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Cleansing and Polluting: Nurses and Domestic Goddesses

This session will focus on women’s traditional health role, nursing, and its dramatic evolution. Changes in nursing practice and education during the late nineteenth and early twentieth centuries took place against the backdrop of hospital reform, and the typology of the nurse shifted from the Sairey Gamp imagery of drunken old hag to a new image of a virginal, malleable young girl, an angel in white. While nursing offered new opportunities to women, work in an institutional context dominated by doctors brought its own problems of hierarchy and restriction. At the kernel of reform were debates on hygienic practices and standards, as the nurse became an agent of cleanliness, yet at the same time women’s bodies were themselves framed as polluted and dangerous. Domestic hygiene also became the focus of reformers in the late nineteenth century, and lack of cleanliness in the home firmly attributed to women, especially mothers. At the turn of the twentieth century women reformers used the germ theory of diseases to urge ever higher standards of hygiene in the home.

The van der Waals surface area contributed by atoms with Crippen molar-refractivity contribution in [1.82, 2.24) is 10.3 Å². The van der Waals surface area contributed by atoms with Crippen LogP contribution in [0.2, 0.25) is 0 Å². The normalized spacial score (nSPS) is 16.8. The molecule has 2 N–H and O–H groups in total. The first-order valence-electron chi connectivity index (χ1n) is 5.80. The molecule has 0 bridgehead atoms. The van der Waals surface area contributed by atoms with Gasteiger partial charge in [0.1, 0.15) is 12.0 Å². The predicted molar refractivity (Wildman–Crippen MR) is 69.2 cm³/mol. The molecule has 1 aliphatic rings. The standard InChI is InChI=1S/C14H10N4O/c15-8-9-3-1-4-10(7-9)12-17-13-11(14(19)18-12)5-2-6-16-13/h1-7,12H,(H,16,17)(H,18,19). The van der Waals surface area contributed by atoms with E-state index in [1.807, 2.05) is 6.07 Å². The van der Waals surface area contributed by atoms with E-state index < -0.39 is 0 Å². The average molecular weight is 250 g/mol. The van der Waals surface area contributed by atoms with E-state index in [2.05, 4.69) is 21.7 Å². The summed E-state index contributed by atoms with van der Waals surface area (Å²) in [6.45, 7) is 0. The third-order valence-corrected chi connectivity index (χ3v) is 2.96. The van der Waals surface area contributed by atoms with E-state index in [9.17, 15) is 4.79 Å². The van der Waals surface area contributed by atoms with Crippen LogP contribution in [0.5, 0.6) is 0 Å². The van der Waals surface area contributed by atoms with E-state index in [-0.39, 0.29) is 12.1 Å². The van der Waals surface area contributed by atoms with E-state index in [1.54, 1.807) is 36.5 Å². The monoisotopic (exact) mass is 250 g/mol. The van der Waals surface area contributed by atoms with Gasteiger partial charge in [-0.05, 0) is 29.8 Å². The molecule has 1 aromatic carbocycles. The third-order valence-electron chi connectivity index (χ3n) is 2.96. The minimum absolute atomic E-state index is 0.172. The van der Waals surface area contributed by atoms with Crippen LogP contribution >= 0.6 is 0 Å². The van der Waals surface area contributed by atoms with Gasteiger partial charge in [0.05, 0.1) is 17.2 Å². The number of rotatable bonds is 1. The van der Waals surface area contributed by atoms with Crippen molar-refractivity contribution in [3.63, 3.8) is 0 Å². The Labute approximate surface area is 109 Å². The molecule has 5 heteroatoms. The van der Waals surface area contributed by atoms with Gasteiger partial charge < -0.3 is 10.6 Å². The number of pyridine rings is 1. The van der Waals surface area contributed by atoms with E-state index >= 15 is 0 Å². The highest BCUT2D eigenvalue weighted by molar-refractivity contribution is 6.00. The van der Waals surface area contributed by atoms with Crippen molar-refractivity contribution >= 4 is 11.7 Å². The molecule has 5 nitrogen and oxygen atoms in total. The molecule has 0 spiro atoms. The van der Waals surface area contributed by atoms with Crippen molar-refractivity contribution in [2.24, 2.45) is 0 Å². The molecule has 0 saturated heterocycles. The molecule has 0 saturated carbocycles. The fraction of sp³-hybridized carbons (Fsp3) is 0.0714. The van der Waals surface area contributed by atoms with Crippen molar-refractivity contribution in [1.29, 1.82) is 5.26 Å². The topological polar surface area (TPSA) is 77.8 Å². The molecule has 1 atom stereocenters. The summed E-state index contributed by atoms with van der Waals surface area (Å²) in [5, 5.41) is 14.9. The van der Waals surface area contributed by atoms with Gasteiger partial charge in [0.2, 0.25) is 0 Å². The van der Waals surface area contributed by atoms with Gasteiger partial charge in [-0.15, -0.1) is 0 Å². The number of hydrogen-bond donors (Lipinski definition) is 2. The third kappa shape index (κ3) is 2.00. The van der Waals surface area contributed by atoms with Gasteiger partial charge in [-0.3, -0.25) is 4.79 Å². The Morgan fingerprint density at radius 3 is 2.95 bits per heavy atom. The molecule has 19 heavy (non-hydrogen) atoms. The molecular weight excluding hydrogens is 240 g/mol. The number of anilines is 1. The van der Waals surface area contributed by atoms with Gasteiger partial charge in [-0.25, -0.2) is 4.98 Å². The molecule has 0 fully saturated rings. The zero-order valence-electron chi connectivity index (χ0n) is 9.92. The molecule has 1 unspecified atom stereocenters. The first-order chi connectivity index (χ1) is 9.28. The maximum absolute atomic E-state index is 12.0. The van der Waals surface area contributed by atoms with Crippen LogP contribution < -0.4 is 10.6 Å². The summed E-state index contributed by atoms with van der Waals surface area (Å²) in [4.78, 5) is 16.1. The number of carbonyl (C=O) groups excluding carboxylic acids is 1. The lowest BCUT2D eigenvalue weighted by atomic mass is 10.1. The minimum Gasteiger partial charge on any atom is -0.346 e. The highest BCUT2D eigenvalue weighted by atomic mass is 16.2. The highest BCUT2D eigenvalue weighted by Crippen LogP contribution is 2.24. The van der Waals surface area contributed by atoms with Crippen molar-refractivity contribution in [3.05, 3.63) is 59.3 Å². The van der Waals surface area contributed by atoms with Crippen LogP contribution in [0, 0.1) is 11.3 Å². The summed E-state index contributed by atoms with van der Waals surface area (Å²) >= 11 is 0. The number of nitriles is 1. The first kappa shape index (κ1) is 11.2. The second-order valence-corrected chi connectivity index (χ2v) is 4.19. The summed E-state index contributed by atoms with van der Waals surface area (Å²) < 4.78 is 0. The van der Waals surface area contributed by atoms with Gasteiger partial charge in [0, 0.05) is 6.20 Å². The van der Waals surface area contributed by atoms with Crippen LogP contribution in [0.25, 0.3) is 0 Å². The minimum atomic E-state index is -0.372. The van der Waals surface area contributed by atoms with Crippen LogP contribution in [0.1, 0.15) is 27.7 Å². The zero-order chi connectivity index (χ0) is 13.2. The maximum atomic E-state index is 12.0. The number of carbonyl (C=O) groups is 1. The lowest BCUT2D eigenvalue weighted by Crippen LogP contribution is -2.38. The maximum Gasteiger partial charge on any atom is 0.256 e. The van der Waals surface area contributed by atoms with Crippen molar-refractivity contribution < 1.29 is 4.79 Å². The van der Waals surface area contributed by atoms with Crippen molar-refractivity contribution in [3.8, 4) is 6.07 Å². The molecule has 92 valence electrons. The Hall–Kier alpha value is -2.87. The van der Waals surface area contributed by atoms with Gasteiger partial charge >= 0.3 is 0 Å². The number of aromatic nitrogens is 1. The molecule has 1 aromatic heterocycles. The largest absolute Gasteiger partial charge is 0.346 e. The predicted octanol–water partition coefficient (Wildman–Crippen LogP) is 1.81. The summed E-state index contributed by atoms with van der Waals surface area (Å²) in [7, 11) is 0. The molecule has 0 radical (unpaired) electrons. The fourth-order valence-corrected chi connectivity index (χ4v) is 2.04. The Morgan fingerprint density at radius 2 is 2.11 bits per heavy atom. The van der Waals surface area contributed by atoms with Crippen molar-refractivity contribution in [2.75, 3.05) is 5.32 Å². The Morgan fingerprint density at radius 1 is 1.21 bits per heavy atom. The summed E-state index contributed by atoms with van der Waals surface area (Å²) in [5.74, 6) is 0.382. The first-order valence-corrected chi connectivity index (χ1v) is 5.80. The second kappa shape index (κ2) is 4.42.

Readings

Alison Bashford, Purity and Pollution: Gender, Embodiment and Victorian Medicine (1998), esp chs 1-3.

* Rima D. Apple, ‘Image or reality? Photographs in the history of nursing’, in Anne Hudson Jones (ed.), Images of Nurses: Perspectives from History, Art, and Literature (1988), 40-62.

* Nancy Tomes, ‘”Little world of our own”: The Pennsylvania Hospital Training School for Nurses, 1895- 1907’, in Leavitt (ed.), Women and Health in America, 1st edn, 467-81.

Joan Lynaugh, ‘Institutionalizing women’s health care in nineteenth- and twentieth-century America’, in Apple (ed.), Women, Health, and Medicine in America, ch. 10.

* Anne Witz, Professions and Patriarchy (1992), ch. 5.

* Perry Williams, ‘The laws of health: women, medicine and sanitary reform, 1850- 1890’, in Marina Benjamin (ed.), Science and Sensibility: Gender and Scientific Enquiry 1780-1945 (1991), 60-88.

Celia Davies, ‘The health visitor as mother’s friend: a woman’s place in public health, 1900- 14’, Social History of Medicine, 1 (1988), 39-59.

* Nancy Tomes, ‘Spreading the germ theory: sanitary science and home economics, 1880- 1930’, in Leavitt (ed.), Women and Health in America, 2nd edn, 596-611.

Nancy Tomes, The Gospel of Germs: Men, Women, and the Microbe in American Life (1998).

B. Ehrenreich and Deirdre English, For Her Own Good: 150 Years of the Experts’ Advice to Women (1978), ch. 5 (Microbes and the Manufacture of Housework).

Judith Walzer Leavitt, Typhoid Mary: Captive to the Public’s Health (1996).

* Judith Walzer Leavitt, ‘Gendered expectations: women and early twentieth-century public health’, in Leavitt (ed.), Women and Health in America, 2nd edn, 612-33.

There are also a number of websites on Typhoid Mary.